Learn how to make your own marinated olives including great tips for picking the right olive oil to use. This post is sponsored by Pompeian.
I am seriously in love with the olive bar at one of my local grocery stores. I drool every time I walk past it. What I’m not in love with is how much they cost over there. The smallest container can end up being $4-5 if you stuff it full. Which you know I do. I decided to save some money and marinate some olives at home.
What Kind Of Olives Should I Use?
You can buy any kind of olives that you like! I tend to go for inexpensive kalamatas and those big green queen olives. I prefer to get pitted ones. The reason is simply that everyone feels a bit rude having to spit out pits so why make anyone do it? But the ones with the pit are fine too if that’s what you like. Spit away, my friend.
Flavoring Marinated Olives
Next you go in with flavoring ingredients. I’ve got a recipe for you below that uses lots of chopped garlic, sliced Thai red chilies, and strips of lemon zest. It’s pretty amazing. You can instead go in with fresh herbs, like in this recipe from Martha Stewart, or lots of crushed coriander seeds and black pepper like in this one from Jamie Oliver.
OK, now the most important part. The olive oil. You’re going to use quite a bit here so you don’t want to go to the gourmet shop and splurge like crazy. And yet, it’s important to choose a good-tasting quality olive oil. Go to your regular grocery store but try to find a nice quality oil.
How To Choose A Quality Olive Oil
- You want good flavor here, lots of that delicious olive oil flavor but not too much bitterness.
- Look for a bottle that is dark in color. The darkness of the glass or plastic of the container is important since it helps prevent oxidation of the oil, keeping it fresher for longer. TIP: Always store your olive oil in the pantry where it is shielded from heat and light, which can also cause oxidation.
- Look for the U.S. Department of Agriculture (USDA) Quality Monitored Seal on the bottle. Olive oils with this seal go through frequent and rigorous testing for sensory, quality, purity and origin to make sure that every bottle is of good quality.
- Look for the North American Olive Oil Association (NAOOA) Seal. This seal requires even more testing and this is the only program that also takes samples from the store, ensuring that the bottled product is as good as before it was shipped.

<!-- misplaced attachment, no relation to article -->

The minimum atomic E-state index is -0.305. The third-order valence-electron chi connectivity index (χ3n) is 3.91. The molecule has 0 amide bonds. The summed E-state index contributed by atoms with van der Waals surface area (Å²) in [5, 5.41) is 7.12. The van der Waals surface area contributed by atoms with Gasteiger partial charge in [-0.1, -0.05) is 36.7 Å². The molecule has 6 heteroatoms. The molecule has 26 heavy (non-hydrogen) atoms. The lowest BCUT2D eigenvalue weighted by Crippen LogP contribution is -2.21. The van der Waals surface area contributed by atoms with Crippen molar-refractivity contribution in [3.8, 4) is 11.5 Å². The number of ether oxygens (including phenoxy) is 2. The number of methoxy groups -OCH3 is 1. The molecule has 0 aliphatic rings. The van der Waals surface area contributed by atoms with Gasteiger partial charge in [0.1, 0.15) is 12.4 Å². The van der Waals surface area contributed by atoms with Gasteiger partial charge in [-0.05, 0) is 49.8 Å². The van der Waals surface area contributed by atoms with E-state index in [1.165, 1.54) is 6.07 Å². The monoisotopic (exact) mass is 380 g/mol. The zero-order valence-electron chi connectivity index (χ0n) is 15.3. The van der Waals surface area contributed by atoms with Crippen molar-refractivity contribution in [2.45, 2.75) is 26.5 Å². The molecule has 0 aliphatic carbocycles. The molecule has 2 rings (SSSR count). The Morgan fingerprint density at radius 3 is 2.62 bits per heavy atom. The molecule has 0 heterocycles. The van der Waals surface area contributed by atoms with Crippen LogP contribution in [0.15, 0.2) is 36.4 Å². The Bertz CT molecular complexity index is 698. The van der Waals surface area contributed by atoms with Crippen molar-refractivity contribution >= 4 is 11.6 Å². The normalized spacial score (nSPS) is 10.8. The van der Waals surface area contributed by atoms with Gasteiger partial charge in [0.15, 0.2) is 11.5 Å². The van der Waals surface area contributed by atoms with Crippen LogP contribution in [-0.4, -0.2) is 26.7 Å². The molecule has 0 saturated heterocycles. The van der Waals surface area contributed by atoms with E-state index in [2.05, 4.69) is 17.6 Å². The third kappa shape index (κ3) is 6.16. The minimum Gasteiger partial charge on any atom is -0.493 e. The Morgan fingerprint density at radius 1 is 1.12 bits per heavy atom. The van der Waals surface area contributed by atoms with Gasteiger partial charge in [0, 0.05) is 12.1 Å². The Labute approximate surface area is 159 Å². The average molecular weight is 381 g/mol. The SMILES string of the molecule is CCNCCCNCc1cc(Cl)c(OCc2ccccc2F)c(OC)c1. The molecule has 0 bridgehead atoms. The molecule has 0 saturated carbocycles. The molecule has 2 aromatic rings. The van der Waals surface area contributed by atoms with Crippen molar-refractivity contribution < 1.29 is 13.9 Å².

- If you’re concerned about GMO’s you can also look for the Non-GMO Project Verification Seal.
- Look for the olives’ lot number and country of origin right on the bottle. This lets you trace the bottle from farm to table.
How To Marinate Olives
O.K., now you have all your ingredients, what do you do?
Put the olives and flavorings in a large jar. Drizzle with olive oil. You don’t need the olives fully submerged here. I go about halfway. Put the lid on the jar and give it a good shake.
Put the jar in the fridge for 2 hours and up to two weeks. Shake it daily to mix those seasonings around.
An important thing to note, the olive oil is going to harden in the fridge. No worries. Put the jar on the counter and let it come to room temperature. Stir.
To serve, spoon out the olives along with the flavorings and some olive oil.Print
No more busting your wallet at the olive bar. Learn how to make your own marinated olives!
- ½ of a lemon
- 4 cloves garlic, minced
- ½ Thai red chili, seeded and sliced thinly
- 12 oz. pitted mixed olives (e.g., Kalamata and queen thrown Spanish olives)
- ½ cup olive oil
- Remove the zest from the lemon and cut the zest into thin strips. Juice the lemon. Put the lemon zest and juice along with the garlic, chili, and olives into a large jar. Add the olive oil. Shake to coat.
- Refrigerate for 2 hours or up to two weeks shaking daily to mix everything up.
- Take the jar of olives out of the fridge 1 hour before serving so that the olive oil melts into a liquid.
- Transfer the olives to a bowl for serving using a spoon to scoop out olives, taking along some of the olive oil and flavorings.
This post originally appeared in September 2016 and was revised and republished in September 2020.